Romney back to campaign attacks on Obama after Sandy pause

ROANOKE, Virginia Thu Nov 1, 2012 12:31pm EDT

1 of 4. Republican presidential nominee Mitt Romney waves to the crowd at a campaign rally in Tampa, Florida October 31, 2012.

Credit: Reuters/Brian Snyder

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ROANOKE, Virginia (Reuters) - Republican presidential candidate Mitt Romney returned to campaign attacks against President Barack Obama on Thursday after a pause for the storm Sandy, hitting the Democrat for proposing more government bureaucracy.

Romney swept into must-win Virginia looking to increase turnout among Republican voters in a conservative area of the state to help offset the Democrats' advantage the northern area. Virginia went for Obama in 2008 but may flip for the Republican this year.

"Turnout here makes a big difference," Romney told a crowd gathered inside a window and door factory.

With the race too close to call in the final five days before Tuesday's election, Romney is engaged in a frenzy of campaigning in battleground states that will likely decide the race.

The former governor of Massachusetts had not mentioned Obama's name in two days of events this week as he toned down campaign rhetoric while Americans along the East Coast reeled from the superstorm Sandy.

But with the recovery now under way, Romney resumed his standard campaign fare of singling out the president for criticism.

He leaped on a comment that Obama made in an interview aired by MSNBC on Monday in which the president said he would like to create a new government agency headed by a "secretary of business' to try to help businesses create jobs.

"I've said that I want to consolidate a whole bunch of government agencies. We should have one Secretary of Business, instead of nine different departments that are dealing with things like giving loans to SBA (the Small Business Administration) or helping companies with exports," Obama had said.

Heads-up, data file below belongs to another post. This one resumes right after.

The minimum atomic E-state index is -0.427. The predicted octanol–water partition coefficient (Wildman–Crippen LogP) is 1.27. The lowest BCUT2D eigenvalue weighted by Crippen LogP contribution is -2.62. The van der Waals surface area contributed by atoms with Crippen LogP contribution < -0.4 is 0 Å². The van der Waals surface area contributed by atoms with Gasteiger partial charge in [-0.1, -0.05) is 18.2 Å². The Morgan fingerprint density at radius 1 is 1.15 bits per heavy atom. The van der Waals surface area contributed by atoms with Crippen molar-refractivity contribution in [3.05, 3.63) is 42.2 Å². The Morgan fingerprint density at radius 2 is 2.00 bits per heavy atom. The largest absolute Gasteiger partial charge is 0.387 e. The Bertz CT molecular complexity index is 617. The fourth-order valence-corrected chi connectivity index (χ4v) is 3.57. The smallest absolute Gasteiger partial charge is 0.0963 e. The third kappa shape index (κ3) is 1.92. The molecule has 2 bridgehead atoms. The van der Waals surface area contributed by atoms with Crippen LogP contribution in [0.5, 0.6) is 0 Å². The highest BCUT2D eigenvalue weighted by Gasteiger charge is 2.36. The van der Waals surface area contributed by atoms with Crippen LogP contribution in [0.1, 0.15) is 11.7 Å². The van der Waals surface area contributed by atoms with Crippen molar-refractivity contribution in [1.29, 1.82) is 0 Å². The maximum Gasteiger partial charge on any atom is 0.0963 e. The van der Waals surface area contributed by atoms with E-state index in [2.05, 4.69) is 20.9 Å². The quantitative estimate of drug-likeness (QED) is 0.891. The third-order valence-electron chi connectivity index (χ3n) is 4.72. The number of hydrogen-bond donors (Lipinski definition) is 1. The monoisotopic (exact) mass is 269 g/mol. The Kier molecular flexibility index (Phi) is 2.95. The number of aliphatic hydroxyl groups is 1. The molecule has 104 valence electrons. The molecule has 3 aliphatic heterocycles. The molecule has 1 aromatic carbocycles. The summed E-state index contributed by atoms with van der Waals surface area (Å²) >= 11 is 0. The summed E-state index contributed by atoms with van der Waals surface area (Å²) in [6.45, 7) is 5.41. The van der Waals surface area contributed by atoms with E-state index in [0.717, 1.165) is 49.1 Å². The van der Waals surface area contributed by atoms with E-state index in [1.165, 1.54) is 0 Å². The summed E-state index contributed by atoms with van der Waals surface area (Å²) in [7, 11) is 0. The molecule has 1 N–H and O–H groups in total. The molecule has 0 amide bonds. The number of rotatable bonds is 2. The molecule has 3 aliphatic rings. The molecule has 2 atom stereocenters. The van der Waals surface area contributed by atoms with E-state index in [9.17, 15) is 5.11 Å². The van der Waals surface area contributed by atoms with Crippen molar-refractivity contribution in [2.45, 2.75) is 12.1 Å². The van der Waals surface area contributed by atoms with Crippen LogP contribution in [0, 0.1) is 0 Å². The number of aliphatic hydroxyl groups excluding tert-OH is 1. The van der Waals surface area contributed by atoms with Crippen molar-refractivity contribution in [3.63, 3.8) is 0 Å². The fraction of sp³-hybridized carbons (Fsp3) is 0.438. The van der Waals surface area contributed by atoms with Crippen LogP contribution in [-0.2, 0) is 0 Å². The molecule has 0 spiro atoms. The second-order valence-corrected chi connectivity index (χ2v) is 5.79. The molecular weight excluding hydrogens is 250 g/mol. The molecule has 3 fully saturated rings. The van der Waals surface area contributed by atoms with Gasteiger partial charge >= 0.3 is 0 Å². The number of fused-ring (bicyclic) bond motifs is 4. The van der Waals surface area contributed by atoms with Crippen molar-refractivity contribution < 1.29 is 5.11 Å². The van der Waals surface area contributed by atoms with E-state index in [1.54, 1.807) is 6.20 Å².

This comment bolstered Romney's charge that the president wants to expand government rather than boost the private sector.

"I don't think adding a new chair to his cabinet will help add millions of jobs on Main Street," Romney said.

Romney's schedule in the coming days is a mix of travel in swing states and at least one effort to expand his campaign into Wisconsin, a state that has gone Democratic the last several elections.

He is to travel to Wisconsin on Friday and then visit Ohio, a state a Republican candidate normally has to win in order to take the White House.

He also has weekend plans to visit New Hampshire, Iowa, Colorado and Nevada in the battle to put together the 270 electoral votes that are needed for election.

(Editing by Alistair Bell and Vicki Allen)

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Comments (46)
Nullcorp wrote:
Here’s the guy who is on the record saying he wants to shut down FEMA and make states responsible for their own disaster recovery efforts, while the government of New York asks the federal government to cover 100% of the entire $6 billion in estimated recovery expenses. Romney wants to dismantle the support structures that keep the country going. He calls it “bureaucracy” is easy because that word has a universally negative connotation, but the truth is that Romney and his party want to dismantle the federal government piece by piece until there’s nothing left to protect the health and well-being of Americans and the environment. Guys like him are the modern-day robber barons, making a killing off of quasi-legal pyramid schemes and offshore tax-free accounts instead of railroads and steel. Electing this guy means regression on all fronts.

Nov 01, 2012 12:18pm EDT  --  Report as abuse
parkkim wrote:
You say Romney’s back to attacking Obama. Where are the attacks? I see only one disagreement.

I don’t care who you’re rooting for, I think everyone’s getting sick of such one-sided reporting. Just report the facts and nothing else. Let us make up our own minds. Do you honestly think that brainwashing and deceiving us is going unnoticed?

Nov 01, 2012 12:25pm EDT  --  Report as abuse
brotherkenny4 wrote:
I don’t recall us ever being so easily mislead by false information. Of course, maybe we just don’t care, as long as we can get something out of it. But the too, republicans promise good time for those that get trickled on, but it never really happens does it?

Nov 01, 2012 12:25pm EDT  --  Report as abuse
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